I asked Jeremy what he felt was the best aspect or quality of being a rideshare driver.  He said he enjoyed how each driver is fully in control of his or her own destiny.  If you have good discipline, you will work consistently each day and make good money.  If you are not disciplined, you will struggle.

    There is also tremendous flexibility in this job.  If you want to take a long weekend or go away for an extended vacation, you can do that.  It is all up to each of us as to how we run our business.

    Jeremy also said he likes the upside to being a rideshare driver.  In most jobs, you can only work, or at least get paid, for 40 hours.  With rideshare driving, you can work 12-hour days, or you can work 70-80 hours a week.  Your ceiling is pretty high.

    Jeremy is currently earning between $2,000 and $2,200 per week after paying for his Fair vehicle.  He and I have talked about doing a marathon week in which we go for a $3,000 week.  I am not sure if this old man (me) is up to the challenge.  I have no doubt that Jeremy could put in the hours to get it done if he really wanted to.  However, there are some downsides to being a full-time driver and making the leap to move states and earn more.

    Worst Part Of Being a Rideshare Driver

    Jeremy says the worst part is the best part.  Everything falls on your shoulders.  You can work hard and make good money.  But you can also find plenty of excuses and reasons why you don’t need to work, and then your big earnings don’t materialize.

    Being an IC (independent contractor) is a double-edged sword.  You can just as easily work as not work.  You can easily get distracted.  You can procrastinate.  I notice that after a nice run of seven days in a row, I will start to think to myself: “OK, we are on a roll now, it will be OK to take tomorrow off!”  Even though I have set as my goal to work 14 days in a row and put $4,000 in the bank, it is just that easy to get thrown off target.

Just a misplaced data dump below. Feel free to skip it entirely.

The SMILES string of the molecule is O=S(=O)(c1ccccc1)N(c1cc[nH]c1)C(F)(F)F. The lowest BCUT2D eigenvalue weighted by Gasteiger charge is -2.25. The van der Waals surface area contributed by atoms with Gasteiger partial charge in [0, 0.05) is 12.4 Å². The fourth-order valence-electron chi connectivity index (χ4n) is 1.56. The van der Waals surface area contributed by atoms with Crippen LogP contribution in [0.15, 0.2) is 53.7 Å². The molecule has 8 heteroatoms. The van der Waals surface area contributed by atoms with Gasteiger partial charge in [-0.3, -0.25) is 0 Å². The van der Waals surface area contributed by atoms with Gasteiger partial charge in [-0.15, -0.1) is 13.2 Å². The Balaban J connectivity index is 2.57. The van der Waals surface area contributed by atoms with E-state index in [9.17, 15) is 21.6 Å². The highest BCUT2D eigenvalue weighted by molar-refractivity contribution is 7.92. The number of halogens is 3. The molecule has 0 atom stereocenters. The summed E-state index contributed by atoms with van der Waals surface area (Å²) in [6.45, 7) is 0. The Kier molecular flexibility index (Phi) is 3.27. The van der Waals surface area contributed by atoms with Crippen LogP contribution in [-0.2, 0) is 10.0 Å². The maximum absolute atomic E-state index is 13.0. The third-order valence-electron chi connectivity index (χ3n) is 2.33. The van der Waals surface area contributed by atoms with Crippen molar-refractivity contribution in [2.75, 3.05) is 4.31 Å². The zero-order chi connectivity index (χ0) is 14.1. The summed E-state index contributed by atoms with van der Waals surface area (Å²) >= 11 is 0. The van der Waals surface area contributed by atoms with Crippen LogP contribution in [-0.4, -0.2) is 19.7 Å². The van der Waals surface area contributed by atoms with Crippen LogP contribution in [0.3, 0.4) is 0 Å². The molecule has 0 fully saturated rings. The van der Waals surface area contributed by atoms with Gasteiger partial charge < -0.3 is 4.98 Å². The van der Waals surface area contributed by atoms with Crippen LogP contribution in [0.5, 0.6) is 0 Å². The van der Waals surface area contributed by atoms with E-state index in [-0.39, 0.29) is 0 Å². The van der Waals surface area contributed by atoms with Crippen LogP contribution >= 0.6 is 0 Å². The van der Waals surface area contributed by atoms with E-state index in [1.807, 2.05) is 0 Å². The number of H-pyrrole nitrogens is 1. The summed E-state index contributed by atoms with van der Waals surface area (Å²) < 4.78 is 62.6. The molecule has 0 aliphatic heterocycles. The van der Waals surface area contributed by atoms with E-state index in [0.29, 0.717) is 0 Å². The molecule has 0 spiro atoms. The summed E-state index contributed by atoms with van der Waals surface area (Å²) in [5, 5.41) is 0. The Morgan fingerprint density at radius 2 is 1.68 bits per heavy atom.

Being an Uber and Lyft Driver Is Like a Double-Edged Sword

    Best Part:  Freedom and flexibility.  Worst Part: Freedom and flexibility

    Always Have a Goal or Plan B for Rideshare

    Jeremy’s plan remains to pocket $5,000 per month and have $60,000 saved up at the end of his first year.  He is very focused right now and has limited distractions.  Jeremy is also pursuing becoming a notary signing agent to increase his per hour earnings and augment his rideshare driving.  Jeremy, Nathan Daulton and I meet twice a month for a mastermind group and we go over our goals and share things we have learned.

    Our goals may change over time, but only for the better.  We are three men who are very focused on making good money and living a great life.

    Key Takeaways

    Jeremy is probably more the exception than the rule.  Most people don’t want to work too hard.  Most people spend more time complaining and less time planning and executing the plan by taking action.  Jeremy is definitely an action taker.  I have no doubt that he will save up more than $60,000 in his first year and after that, the sky’s the limit.

    A strong work ethic combined with a prudent plan often leads to great success.  Be safe out there.

    If you’re ready to make the move to California and sign up to drive with Uber or Lyft, let us know how it goes.

    Readers, have you ever made a drastic move to earn more? Let us know about it in the comments below.

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    -Jay @ RSG

    Jay Cradeur

    Jay Cradeur

    Jay Cradeur, a graduate of the Haas School of Business at UC Berkeley, is a full-time driver with over 26,000 rides. Jay has a driver-focused podcast: Rideshare Dojo with Jay Cradeur. When Jay isn’t writing articles or making videos, he is traveling the world. You can see what Jay is up to at www.nomadjay.com.